CAPD Statement on the Administration’s Executive Order on Rebates
Today, the Coalition for Affordable Prescription Drugs released the following statement regarding the Administration’s new Executive Order on rebates:
Pharmacy benefit managers work every day to protect Americans, including millions of seniors who access their medication through Medicare Part D, from the high and rising prices set by Big Pharma. By utilizing rebate dollars they negotiate from pharmaceutical manufacturers, PBMs keep Part D premiums low and limit the impact of Big Pharma’s price hikes, a fact that multiple government reports have validated. Despite PBMs’ proven record of negotiating savings for seniors, President Trump signed a series of Executive Orders, one of which directs the Secretary of Health and Human Services (HHS) to restart its failed rulemaking process to eliminate these rebates. HHS’ own estimates have determined that this policy would cause seniors’ Part D premiums to spike, with some estimates finding that premiums could rise by a staggering 25%, and government spending to skyrocket. A provision in the Executive Order requires that the Secretary of HHS cannot move forward with the policy unless they certify that it does not increase premiums or government spending, which is an impossibility. All of this grandstanding comes in the middle of a pandemic that is disproportionately affecting seniors and putting budgetary pressure on governments and taxpayers alike.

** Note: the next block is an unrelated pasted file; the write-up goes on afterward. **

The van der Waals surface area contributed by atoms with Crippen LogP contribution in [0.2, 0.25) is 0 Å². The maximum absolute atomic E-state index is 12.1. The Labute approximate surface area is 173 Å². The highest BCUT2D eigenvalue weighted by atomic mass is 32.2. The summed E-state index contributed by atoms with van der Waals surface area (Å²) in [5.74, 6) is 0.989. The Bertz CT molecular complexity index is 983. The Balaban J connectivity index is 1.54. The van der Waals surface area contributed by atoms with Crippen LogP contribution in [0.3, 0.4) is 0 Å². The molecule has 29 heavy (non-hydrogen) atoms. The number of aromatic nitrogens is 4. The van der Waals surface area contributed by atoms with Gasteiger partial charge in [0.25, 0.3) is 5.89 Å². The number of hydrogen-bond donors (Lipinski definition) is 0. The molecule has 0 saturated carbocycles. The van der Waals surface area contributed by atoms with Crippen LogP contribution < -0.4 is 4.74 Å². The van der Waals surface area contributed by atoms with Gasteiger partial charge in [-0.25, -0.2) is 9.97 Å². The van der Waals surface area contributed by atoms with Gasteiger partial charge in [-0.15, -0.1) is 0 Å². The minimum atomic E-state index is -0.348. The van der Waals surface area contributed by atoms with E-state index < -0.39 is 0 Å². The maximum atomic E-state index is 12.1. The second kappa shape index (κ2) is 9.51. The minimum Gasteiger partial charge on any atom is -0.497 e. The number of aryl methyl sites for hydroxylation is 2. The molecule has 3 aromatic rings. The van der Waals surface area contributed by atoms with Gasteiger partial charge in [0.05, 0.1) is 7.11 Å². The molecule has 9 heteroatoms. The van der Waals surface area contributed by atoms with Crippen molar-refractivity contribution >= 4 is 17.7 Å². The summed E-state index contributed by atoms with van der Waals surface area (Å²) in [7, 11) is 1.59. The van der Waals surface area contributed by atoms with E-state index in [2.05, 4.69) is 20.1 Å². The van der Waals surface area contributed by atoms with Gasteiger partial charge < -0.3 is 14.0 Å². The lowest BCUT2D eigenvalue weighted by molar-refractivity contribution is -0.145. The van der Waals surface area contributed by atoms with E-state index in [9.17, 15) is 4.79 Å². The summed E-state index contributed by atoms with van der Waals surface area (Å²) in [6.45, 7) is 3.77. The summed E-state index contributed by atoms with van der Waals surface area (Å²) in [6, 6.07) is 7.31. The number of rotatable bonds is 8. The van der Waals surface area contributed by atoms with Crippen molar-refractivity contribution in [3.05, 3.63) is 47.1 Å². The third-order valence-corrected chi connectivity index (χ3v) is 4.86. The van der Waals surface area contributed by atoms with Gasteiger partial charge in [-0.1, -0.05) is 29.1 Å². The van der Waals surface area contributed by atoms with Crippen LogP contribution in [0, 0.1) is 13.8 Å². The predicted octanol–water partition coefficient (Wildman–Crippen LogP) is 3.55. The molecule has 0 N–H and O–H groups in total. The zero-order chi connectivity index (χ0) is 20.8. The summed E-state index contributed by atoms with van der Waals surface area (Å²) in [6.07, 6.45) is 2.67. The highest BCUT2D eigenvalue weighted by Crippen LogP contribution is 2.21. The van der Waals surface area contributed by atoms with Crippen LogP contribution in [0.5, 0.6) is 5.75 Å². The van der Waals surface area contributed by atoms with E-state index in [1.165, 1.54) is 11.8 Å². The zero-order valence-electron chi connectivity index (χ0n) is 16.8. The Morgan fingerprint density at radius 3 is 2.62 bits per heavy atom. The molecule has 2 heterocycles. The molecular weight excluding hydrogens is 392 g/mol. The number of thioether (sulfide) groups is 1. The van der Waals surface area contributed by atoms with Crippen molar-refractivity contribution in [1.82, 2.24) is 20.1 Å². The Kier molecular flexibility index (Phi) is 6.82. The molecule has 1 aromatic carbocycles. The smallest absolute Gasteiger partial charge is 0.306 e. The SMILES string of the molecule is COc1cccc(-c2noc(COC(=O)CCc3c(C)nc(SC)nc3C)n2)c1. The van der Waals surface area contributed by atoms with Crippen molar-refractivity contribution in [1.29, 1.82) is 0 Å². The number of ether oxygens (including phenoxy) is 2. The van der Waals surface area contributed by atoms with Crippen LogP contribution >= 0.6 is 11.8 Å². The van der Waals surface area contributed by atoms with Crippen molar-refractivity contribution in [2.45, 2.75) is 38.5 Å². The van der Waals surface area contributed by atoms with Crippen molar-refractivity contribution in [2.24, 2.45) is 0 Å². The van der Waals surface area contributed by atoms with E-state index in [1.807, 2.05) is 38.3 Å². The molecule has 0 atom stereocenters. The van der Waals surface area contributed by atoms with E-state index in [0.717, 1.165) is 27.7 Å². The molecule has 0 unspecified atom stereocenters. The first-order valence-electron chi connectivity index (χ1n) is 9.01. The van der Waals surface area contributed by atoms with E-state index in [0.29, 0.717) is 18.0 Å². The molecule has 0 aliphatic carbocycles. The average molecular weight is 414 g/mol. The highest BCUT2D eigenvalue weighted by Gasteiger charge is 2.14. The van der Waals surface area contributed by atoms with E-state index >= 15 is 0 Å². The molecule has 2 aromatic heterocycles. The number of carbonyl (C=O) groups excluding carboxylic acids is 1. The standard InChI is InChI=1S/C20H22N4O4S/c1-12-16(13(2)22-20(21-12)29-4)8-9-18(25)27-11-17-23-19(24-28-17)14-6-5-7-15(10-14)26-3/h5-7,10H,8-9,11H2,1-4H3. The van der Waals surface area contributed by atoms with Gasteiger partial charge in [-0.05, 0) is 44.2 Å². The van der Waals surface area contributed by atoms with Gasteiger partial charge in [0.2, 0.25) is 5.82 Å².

This Executive Order fails to address the root cause of high drug prices: the prices set and continuously increased by Big Pharma. Instead, the Administration is pursuing action that will impact seniors, taxpayers and the stability of Medicare Part D, just when we need it most. As millions of Americans feel the effects of COVID-19 and seniors continue to struggle with sky-high drug prices, the Administration should do everything possible to keep drug prices low, not hand a multibillion-dollar windfall to Big Pharma. Because HHS’ own estimates conclude this action will lead to higher premiums for seniors, HHS should abandon the policy.